Su O’Brien

Festival website: https://www.cambridgelivetrust.co.uk

LUKE JACKSON – Tall Tales And Rumours (First Take Records FTCD002)

Tall Tales And RumoursI never fail to be impressed by Luke Jackson. He is still only in his early twenties, has a voice that many more experienced singers would kill for and writes songs of such wisdom and perception. Tall Tales And Rumours is his fourth studio album and he’s only just started.

The album opens with the extraordinary ‘The Man That Never Was’ with just Luke’s soulful gospel-tinged voice. The song was inspired by Glen Campbell’s struggle with Alzheimer’s Disease; he was beginning to forget everything except his music. “No man is empty, not all is lost / You may find him in a melody” is the final couplet and you almost want to stop there and think about it. Luke doesn’t want that, however, and he segues straight into ‘Treat Me Mean, Keep Me Keen’, a complete contrast as he tells of a culture clash with his American girlfriend that is finally resolved through music.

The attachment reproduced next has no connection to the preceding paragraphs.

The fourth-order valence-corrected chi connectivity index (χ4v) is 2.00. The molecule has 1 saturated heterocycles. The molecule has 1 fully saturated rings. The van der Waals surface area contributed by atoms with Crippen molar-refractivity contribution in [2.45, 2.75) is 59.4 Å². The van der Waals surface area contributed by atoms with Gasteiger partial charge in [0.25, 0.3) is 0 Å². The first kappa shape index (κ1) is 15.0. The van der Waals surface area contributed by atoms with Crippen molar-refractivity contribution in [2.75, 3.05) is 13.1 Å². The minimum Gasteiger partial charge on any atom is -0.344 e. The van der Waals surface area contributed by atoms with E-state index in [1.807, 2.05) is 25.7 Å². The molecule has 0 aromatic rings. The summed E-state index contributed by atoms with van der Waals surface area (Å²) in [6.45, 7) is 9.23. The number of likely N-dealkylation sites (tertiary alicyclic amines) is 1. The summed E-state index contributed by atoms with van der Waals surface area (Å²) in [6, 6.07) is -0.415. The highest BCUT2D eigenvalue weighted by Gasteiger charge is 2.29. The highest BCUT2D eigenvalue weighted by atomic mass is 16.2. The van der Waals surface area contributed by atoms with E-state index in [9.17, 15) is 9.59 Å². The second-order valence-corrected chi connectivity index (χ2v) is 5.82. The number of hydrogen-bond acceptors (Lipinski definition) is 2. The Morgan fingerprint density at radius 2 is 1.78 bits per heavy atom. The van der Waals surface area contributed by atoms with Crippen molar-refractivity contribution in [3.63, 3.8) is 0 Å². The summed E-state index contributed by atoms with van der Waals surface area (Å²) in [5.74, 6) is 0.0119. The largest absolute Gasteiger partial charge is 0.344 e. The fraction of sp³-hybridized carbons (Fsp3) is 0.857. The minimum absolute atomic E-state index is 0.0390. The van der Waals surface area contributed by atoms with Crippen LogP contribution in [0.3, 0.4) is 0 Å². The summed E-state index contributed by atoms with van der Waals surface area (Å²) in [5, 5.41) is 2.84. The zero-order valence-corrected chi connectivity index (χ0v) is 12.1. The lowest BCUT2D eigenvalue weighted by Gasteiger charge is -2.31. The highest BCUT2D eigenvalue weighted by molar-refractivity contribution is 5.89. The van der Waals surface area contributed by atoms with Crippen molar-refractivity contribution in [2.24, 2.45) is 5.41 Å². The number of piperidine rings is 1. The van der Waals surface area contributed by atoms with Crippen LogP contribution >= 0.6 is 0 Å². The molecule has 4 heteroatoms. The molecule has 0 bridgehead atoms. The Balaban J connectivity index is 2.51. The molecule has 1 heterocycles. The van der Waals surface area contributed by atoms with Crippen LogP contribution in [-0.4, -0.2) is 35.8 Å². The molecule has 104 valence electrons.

About now you start wondering how much of this is real and how much is imagination. ‘Finding Home’ is clearly about life on the road so perhaps the rocker ‘Anything But Fate’ is its imaginative counterpoint. So where did ‘Leather & Chrome’ come from? It’s about a man fulfilling his father’s dream by building a motorbike and riding it to California to rest his head on Venice Beach. I’m pretty sure Luke hasn’t done that. ‘Aunt Sally’ lies somewhere between reality and imagination – she is a real character but Luke speculates on her fate and attacks the system that “sold her down a river on a raft of broken dreams”.

Luke continues to employ Andy Sharps on bass and Connor Downs’ on percussion and the three of them make a mighty sound when they need to. In contrast, Luke can sound fragile and vulnerable as he does on the tragic ‘That’s All Folks’. Amy Wadge appears as guest vocalist on ‘Finding Home’ but she is the only addition to the gang of three that made This Family Tree.